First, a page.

Arguably the most difficult aspect of presenting Chekhov is finding the tonal balance in his tragicomedy. The characters’ navel-gazing self-pity can be so demanding that sometimes you have to resist the urge to jump on stage and give them a good slap. There is no such issue in Conor McPherson’s brilliant, buoyantly accessible adaptation of Uncle Vanya, directed with customary verve by Ian Rickson, which recognizes and enriches the play’s essential duality — the funnier this is, the sadder and more painful it becomes.
Moreover, McPherson’s lithe, light, modern, bittersweet text is in the hands of an excellent ensemble who collectively elicit our indulgence, led by a barnstorming comic performance from Toby Jones. Suddenly the ennui and personal disappointments of fin de siècle landowners and their hangers-on have the ring of familiarity.
Rickson and designer Rae Smith reunite after their recent, outstanding Rosmersholm, the latter again creating a wondrously evocative, immersive set — this time, the drawing room of a provincial country house, high and wide, brick walls reaching into the rafters, Bruno Poet’s lighting streaming through rickety French windows, through which greenery also seems to be invading the house. The whole has a kind of rundown rustic elegance, which suits a family whose fortunes appear to be slipping out of their control.
There are immediate laughs, appropriately at the expense of middle-aged men obsessed with their age. “Have I changed?” asks Astrov (Richard Armitage), fishing for compliments from the one person with whom he ought to be on safe ground, the doting Nana (Anna Calder-Marshall), but who replies: “Oh, God, yes, you used to be gorgeous!” Seconds later, the diminutive Vanya leaps from out of a sofa, with a rakish bounce to his step but decidedly worse for wear, complaining that “Everything’s the same as ever — except worse.”
Vanya has been “cast adrift” by the arrival of his brother-in-law, Serebryakov (Ciarán Hinds), whose academic career the estate has been funding for years, and his beautiful young wife Yelena (Rosalind Eleazar), on whom Vanya has set his sights. It’s unfortunate, then, that he’s rubbing a stain from his crotch at just the moment she enters the room.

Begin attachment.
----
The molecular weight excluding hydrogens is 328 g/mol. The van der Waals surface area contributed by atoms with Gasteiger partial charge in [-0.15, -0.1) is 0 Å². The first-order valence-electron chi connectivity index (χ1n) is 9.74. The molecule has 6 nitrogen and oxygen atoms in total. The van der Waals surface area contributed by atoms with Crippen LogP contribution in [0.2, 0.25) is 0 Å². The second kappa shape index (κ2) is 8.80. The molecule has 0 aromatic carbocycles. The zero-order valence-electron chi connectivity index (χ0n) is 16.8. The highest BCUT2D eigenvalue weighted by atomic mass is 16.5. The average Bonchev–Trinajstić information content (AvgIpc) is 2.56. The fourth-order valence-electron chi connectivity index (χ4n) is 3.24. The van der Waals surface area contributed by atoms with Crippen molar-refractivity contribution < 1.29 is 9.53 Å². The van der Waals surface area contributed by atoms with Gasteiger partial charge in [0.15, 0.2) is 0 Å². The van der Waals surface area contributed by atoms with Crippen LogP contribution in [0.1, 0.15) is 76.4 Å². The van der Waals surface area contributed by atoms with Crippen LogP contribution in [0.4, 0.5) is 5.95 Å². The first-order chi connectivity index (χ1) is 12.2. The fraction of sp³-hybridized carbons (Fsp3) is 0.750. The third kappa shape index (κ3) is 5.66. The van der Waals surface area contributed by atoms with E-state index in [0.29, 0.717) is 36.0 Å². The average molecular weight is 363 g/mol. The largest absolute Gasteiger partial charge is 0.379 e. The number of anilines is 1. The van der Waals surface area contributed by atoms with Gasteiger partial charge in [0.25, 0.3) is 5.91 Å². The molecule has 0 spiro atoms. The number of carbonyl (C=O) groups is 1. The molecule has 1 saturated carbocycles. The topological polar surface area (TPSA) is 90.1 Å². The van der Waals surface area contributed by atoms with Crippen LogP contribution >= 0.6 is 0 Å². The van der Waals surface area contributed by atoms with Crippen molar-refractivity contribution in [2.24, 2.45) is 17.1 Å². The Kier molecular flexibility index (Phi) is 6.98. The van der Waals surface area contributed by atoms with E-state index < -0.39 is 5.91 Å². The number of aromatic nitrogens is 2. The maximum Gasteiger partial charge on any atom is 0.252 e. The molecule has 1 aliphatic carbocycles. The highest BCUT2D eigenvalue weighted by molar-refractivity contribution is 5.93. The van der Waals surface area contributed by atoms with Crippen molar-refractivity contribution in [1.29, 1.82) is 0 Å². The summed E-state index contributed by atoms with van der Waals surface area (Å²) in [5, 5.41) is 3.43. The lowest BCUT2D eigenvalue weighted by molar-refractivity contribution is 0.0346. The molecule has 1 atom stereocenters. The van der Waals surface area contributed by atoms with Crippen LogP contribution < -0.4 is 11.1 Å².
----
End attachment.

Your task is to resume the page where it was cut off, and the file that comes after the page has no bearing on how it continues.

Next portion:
Jones’ performance here brings to mind the late, great Leonard Rossiter, particularly Rossiter’s sitcom mode: the acerbic intelligence, the wiliness, the snivelling ingratiation. And some of McPherson’s dialogue for Vanya, in particular, has the immediacy of sitcom, as when he describes Serebryakov as “a knobbly old croaker” and whirls around the room in vitriolic complaint.
The actor’s lightness of touch is matched by others, notably Armitage, who gives the cerebral, idealistic doctor an engagingly sweet personality — a great, big, silly, handsome man, who has suffered through being a fish out of water in the provinces and become a bit too fond of the bottle. The scene in which Vanya, Astrov and perennial spare part Telegin (the ever-dependable Peter Wight) cavort drunkenly in the night is a joy — Wight playing forlornly on his guitar as Armitage exploits his manly figure to strip and dash into the thunderstorm and Jones, utilizing his own quite different physiognomy, climbs into a writing desk and disappears.
However, these larks are quickly followed by tender pathos, as the gulf in affection between Astrov and the lovesick Sonya (the touching Aimee Lou Wood) is made painfully apparent. And Chekhov’s characters are as lost, disappointed, frustrated, lovelorn and downright depressed as ever — the country folk bitter at variously wasted lives, Yelena trapped with a much older husband she doesn’t love. It’s debatable who is the greater catalyst for the crises to come: the professor, whom Hinds makes exactly as maddening as he should be — an egotistic, hypochondriac, draining ingrate, wondering why no one loves him while calculating how to milk them dry; or Yelena, dying of boredom while inadvertently driving both Vanya and Astrov mad with love.
If only they weren’t all so hard on themselves. After all, Astrov commendably fights to save the forests (how prescient Chekhov is here), Vanya has raised a fine young woman, Sonya’s work ethic is highly commendable. When Vanya drags Yelena into a dance, imploring her to “let yourself go,” it could be a call to arms to the whole household; the fact that none of them could ever heed it, let alone the lugubrious Vanya himself, is where the very relatable tragedy lies.
Incidentally, this feels like a defining performance for Eleazar. The actress was quietly impressive alongside Matthew Broderick in The Starry Messenger last year and is one of another delightful current ensemble onscreen in The Personal History of David Copperfield. Here she lights up the stage completely, making the elusive Yelena a watchful, amused, seductive presence (her desire for Astrov as he’s mulling over his maps is sizzlingly evident), while capturing the crippling identity crisis of a young woman imprisoned by her mistakes.
This review first appeared in The Hollywood Reporter